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Commentary: Small business provides economic engine to local communities

Commentary: Small business provides economic engine to local communities
August 17
02:30 2017

By Algenon Cash, guest columnist

Recently a family owned real estate management company in Greensboro reminded me of how much compassion small business owners have for their staff.  A key employee became ill and needed an extended leave of absence.  The owner ignored the inconvenience this would bring to daily operations and decided to compensate the employee as if they were working full time.

I was talking with a husband and wife team that owns a construction company in Winston-Salem and they shared a special story with me.  They hired a friend who was having problems locating a job because of a criminal background.  Their kindness will change the life of their friend through inspired confidence.

These stories draw stark contrast to recent headlines about the possibility of major retailers shutting down stores as part of an ongoing effort to cut expenses, or manufacturers who routinely move jobs offshore once the business environment shifts.

I recall when desktop computer sales dropped and Dell cut 8,500 jobs in response to the softening demand, which included 900 jobs from closing a local plant.  Dell received several millions of dollars in upfront local and state incentives.

I live in Forsyth County and I own a small business, but I supported the use of incentives to attract Dell, because I felt the company would play a major role in helping the Triad community transition from the declining furniture, tobacco, and textile industries.  I applaud our local and state officials for using the creative power of tax incentives to grow the local economic base through job creation.

However, with the closing of major companies such as Dell locally or the relocation of once hometown favorites such as R.J. Reynolds (now known as British American Tobacco), our local and state elected officials must not forget small business owners.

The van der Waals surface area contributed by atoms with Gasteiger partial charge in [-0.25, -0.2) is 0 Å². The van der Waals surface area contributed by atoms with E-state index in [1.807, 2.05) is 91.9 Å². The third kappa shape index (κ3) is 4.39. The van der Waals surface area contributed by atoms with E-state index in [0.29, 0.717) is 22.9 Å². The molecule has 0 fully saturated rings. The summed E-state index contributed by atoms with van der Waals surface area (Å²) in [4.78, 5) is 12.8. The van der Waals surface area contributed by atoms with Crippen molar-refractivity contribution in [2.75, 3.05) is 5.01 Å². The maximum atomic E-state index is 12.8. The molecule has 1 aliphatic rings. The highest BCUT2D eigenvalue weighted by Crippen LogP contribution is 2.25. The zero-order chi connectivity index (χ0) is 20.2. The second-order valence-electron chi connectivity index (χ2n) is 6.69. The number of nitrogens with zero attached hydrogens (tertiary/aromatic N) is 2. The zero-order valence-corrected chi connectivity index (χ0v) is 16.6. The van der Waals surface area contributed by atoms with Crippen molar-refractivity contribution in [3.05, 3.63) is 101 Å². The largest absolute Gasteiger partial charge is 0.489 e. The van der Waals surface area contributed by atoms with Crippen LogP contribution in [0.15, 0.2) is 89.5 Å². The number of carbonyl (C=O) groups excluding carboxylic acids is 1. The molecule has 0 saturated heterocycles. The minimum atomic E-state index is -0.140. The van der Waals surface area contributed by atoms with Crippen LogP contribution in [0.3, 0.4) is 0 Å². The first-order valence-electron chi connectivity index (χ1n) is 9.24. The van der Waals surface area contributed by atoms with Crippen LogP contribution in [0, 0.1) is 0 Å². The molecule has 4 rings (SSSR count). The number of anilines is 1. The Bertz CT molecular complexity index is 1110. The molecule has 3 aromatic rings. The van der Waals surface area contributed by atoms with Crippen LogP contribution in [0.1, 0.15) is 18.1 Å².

Elected leaders need to be open-minded about lending a helping hand to all businesses, large and small.  We must be proactive in helping our smaller companies to combat the challenge of rising health insurance costs, unfavorable tax policy and the need for skilled employees.

Small business generates 70 percent of the net employment that is created in the United States.  The top providers of employment in this country are firms with less than 10 employees.  These business owners rarely “lay off” employees or shut down operations.  Routinely, small business owners will make the decision to cut their own salary before firing employees, because their passion for purpose and community trump the desire to grow shareholder profits.

The cost of health insurance is rising at a double-digit rate, but instead of cutting benefits, our small businesses absorb the additional cost to assure that employees and their families have the necessary protection.  Small business owners acknowledge the best way to create a successful company is to promote the well-being of employees.

In spite of a national economy that is unstable and uncertain, our small business owners continue to grow their companies, create jobs, and contribute to their local economies.

North Carolina is once again in the running for a large automobile manufacturing plant and many believe the facility could be located in the Piedmont Triad.  Undoubtedly community leaders will rally support for a significant incentive package to attract the company, but we also must consider the priority of ensuring our small business owners preferential opportunities.

Algenon Cash is the managing director of Wharton Gladden & Company, an investment banking firm, he is also a national spokesperson for the oil and natural gas industry.  Reach him at acash@nullwhartongladden.com.

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